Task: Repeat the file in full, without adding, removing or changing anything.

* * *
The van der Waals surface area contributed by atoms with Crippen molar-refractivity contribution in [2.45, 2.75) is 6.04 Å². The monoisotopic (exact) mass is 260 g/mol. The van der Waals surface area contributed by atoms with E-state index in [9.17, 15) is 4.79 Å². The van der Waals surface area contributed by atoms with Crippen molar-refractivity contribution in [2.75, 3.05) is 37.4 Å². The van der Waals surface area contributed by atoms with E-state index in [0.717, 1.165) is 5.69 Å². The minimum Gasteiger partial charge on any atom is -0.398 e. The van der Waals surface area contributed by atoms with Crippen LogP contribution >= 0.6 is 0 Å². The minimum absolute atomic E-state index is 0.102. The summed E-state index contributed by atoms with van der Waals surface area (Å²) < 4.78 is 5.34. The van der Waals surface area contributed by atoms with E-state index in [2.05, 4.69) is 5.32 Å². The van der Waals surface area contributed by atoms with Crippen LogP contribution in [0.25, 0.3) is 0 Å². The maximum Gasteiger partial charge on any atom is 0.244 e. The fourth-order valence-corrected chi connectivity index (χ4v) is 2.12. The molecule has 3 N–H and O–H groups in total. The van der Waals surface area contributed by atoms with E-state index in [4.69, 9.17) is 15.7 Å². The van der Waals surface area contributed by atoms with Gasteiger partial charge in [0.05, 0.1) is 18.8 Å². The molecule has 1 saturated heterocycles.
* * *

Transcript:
The van der Waals surface area contributed by atoms with Crippen molar-refractivity contribution in [2.45, 2.75) is 6.04 Å². The monoisotopic (exact) mass is 260 g/mol. The van der Waals surface area contributed by atoms with E-state index in [9.17, 15) is 4.79 Å². The van der Waals surface area contributed by atoms with Crippen molar-refractivity contribution in [2.75, 3.05) is 37.4 Å². The van der Waals surface area contributed by atoms with E-state index in [0.717, 1.165) is 5.69 Å². The minimum Gasteiger partial charge on any atom is -0.398 e. The van der Waals surface area contributed by atoms with Crippen LogP contribution >= 0.6 is 0 Å². The minimum absolute atomic E-state index is 0.102. The summed E-state index contributed by atoms with van der Waals surface area (Å²) < 4.78 is 5.34. The van der Waals surface area contributed by atoms with E-state index in [2.05, 4.69) is 5.32 Å². The van der Waals surface area contributed by atoms with Crippen LogP contribution in [0.25, 0.3) is 0 Å². The maximum Gasteiger partial charge on any atom is 0.244 e. The fourth-order valence-corrected chi connectivity index (χ4v) is 2.12. The molecule has 3 N–H and O–H groups in total. The van der Waals surface area contributed by atoms with E-state index in [4.69, 9.17) is 15.7 Å². The van der Waals surface area contributed by atoms with Gasteiger partial charge in [0.05, 0.1) is 18.8 Å². The molecule has 1 saturated heterocycles.